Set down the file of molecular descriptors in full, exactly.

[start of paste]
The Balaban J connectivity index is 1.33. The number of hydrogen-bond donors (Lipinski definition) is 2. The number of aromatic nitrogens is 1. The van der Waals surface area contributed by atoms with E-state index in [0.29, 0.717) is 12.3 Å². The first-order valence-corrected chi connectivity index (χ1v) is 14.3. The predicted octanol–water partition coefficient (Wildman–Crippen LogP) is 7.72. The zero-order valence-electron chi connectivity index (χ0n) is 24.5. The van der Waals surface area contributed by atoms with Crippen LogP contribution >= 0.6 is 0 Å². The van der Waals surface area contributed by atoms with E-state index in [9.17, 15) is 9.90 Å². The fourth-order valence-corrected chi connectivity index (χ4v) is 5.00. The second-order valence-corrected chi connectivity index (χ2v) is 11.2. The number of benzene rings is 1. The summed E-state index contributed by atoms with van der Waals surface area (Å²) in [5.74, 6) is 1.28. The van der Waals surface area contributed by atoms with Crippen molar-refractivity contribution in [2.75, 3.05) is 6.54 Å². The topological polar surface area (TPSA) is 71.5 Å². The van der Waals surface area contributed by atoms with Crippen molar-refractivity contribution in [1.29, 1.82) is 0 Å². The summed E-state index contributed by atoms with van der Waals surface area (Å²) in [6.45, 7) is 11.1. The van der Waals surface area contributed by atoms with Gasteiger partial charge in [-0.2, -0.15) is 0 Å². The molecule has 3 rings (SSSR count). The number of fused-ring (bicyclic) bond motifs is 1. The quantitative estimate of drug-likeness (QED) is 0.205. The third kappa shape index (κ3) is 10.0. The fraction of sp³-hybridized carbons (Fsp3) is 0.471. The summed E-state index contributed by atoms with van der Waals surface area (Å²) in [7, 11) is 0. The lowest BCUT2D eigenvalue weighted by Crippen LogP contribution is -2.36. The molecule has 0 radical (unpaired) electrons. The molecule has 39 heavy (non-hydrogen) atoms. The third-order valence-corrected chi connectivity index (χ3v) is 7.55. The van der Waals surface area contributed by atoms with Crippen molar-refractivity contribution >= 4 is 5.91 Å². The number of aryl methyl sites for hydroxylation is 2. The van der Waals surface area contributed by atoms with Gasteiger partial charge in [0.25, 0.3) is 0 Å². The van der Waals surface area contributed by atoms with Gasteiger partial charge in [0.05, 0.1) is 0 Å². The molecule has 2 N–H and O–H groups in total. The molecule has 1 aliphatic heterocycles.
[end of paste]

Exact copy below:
The Balaban J connectivity index is 1.33. The number of hydrogen-bond donors (Lipinski definition) is 2. The number of aromatic nitrogens is 1. The van der Waals surface area contributed by atoms with E-state index in [0.29, 0.717) is 12.3 Å². The first-order valence-corrected chi connectivity index (χ1v) is 14.3. The predicted octanol–water partition coefficient (Wildman–Crippen LogP) is 7.72. The zero-order valence-electron chi connectivity index (χ0n) is 24.5. The van der Waals surface area contributed by atoms with Crippen LogP contribution >= 0.6 is 0 Å². The van der Waals surface area contributed by atoms with E-state index in [9.17, 15) is 9.90 Å². The fourth-order valence-corrected chi connectivity index (χ4v) is 5.00. The second-order valence-corrected chi connectivity index (χ2v) is 11.2. The number of benzene rings is 1. The summed E-state index contributed by atoms with van der Waals surface area (Å²) in [5.74, 6) is 1.28. The van der Waals surface area contributed by atoms with Crippen molar-refractivity contribution in [2.75, 3.05) is 6.54 Å². The topological polar surface area (TPSA) is 71.5 Å². The van der Waals surface area contributed by atoms with Crippen molar-refractivity contribution in [1.29, 1.82) is 0 Å². The summed E-state index contributed by atoms with van der Waals surface area (Å²) in [6.45, 7) is 11.1. The van der Waals surface area contributed by atoms with Gasteiger partial charge in [-0.2, -0.15) is 0 Å². The molecule has 3 rings (SSSR count). The number of fused-ring (bicyclic) bond motifs is 1. The quantitative estimate of drug-likeness (QED) is 0.205. The third kappa shape index (κ3) is 10.0. The fraction of sp³-hybridized carbons (Fsp3) is 0.471. The summed E-state index contributed by atoms with van der Waals surface area (Å²) in [7, 11) is 0. The lowest BCUT2D eigenvalue weighted by Crippen LogP contribution is -2.36. The molecule has 0 radical (unpaired) electrons. The molecule has 39 heavy (non-hydrogen) atoms. The third-order valence-corrected chi connectivity index (χ3v) is 7.55. The van der Waals surface area contributed by atoms with Crippen molar-refractivity contribution >= 4 is 5.91 Å². The number of aryl methyl sites for hydroxylation is 2. The van der Waals surface area contributed by atoms with Gasteiger partial charge in [0.25, 0.3) is 0 Å². The van der Waals surface area contributed by atoms with Gasteiger partial charge in [0.05, 0.1) is 0 Å². The molecule has 2 N–H and O–H groups in total. The molecule has 1 aliphatic heterocycles.